More women graduates in PH: NSCB
MANILA - More Filipino women are graduating from college than men, with business administration cited as the most common field of study for Filipinas, a National Statistical Coordination Board (NSCB) report said Wednesday.
Data from the 2008 Functional Literacy, Education and Mass Media Survey, the October 2012 Labor Force Survey and the National Statistics Office revealed women had a higher functional literacy rate (88.7%) compared to men (84.2%).
It showed 24.9% of Filipino women are completing college or higher studies compared to only 21.2% of Filipino men.
Men slightly outnumber women in the Philippines, with 46.5 million Filipino men compared to 45.6 million Filipinas, according to the 2010 Census of Population and Housing.
The figures showed that more Filipino women are completing their education than men, from elementary to college. The most common field of study for women is business administration while more men prefer information technology, according to 2011-2012 data from the Commission on Higher Education.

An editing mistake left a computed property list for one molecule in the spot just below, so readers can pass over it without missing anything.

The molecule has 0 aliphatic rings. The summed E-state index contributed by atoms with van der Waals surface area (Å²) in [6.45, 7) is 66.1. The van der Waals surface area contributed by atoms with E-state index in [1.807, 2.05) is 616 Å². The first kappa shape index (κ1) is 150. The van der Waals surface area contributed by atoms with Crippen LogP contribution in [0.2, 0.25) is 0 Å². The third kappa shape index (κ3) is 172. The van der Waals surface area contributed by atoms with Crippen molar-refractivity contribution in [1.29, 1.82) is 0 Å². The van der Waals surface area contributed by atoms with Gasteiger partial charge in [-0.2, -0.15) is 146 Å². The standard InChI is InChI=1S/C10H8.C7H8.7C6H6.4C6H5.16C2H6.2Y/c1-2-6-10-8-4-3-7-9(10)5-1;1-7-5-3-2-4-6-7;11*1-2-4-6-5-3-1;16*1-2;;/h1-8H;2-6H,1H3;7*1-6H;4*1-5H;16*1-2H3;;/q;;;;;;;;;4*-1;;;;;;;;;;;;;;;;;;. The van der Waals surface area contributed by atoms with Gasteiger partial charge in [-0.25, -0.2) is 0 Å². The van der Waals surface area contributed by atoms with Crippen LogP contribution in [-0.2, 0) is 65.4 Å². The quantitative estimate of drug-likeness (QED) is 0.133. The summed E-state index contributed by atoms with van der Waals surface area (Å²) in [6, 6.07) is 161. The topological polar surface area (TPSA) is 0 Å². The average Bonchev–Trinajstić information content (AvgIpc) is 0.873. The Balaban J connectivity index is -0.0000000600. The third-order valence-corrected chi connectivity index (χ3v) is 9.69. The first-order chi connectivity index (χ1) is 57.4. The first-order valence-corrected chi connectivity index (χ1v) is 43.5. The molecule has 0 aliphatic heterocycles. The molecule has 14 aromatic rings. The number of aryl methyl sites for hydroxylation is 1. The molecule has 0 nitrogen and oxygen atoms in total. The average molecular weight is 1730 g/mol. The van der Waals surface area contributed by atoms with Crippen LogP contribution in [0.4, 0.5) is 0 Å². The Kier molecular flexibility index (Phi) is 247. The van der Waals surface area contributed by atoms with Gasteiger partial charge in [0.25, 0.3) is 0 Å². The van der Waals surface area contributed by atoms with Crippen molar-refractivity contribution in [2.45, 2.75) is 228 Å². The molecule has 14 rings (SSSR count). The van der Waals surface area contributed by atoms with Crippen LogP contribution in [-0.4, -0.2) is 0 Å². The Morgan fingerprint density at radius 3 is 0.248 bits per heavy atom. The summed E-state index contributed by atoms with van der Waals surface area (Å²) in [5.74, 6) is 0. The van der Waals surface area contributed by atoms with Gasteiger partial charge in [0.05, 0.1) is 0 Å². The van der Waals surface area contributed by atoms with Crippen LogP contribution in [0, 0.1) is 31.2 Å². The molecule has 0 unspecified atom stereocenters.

NSO data shows Filipino men have a higher labor force participation rate (78.3%) than women (49.7%). Unemployment among men is also higher at 7% compared to women at 6.7%, according to the NSO.
A 2011 survey on overseas Filipinos showed male Filipino workers send higher remittances compared to Filipina workers.
Total remittances for Filipino workers overseas is at 108,571,000 pesos compared to only 47,766,000 for Filipina workers overseas.
The estimates cover remittances during six months prior to the 2011 survey of overseas Filipinos (SOF) whose departure occurred within the last 5 years and who are working or had worked abroad during the past 6 months (April to September) of the survey period.
The 2011 SOF shows there are more male Filipinos working abroad (1,126,000) compared to women (1,032,000). Saudi Arabia is the most common destination of male Filipino workers abroad while most overseas Filipinas cite the United Arab Emirates as their most common destination.
Most Filipino men working abroad are employed as plant and machine operators and assemblers while most Filipinas working abroad are laborers and unskilled workers, according to the NSO.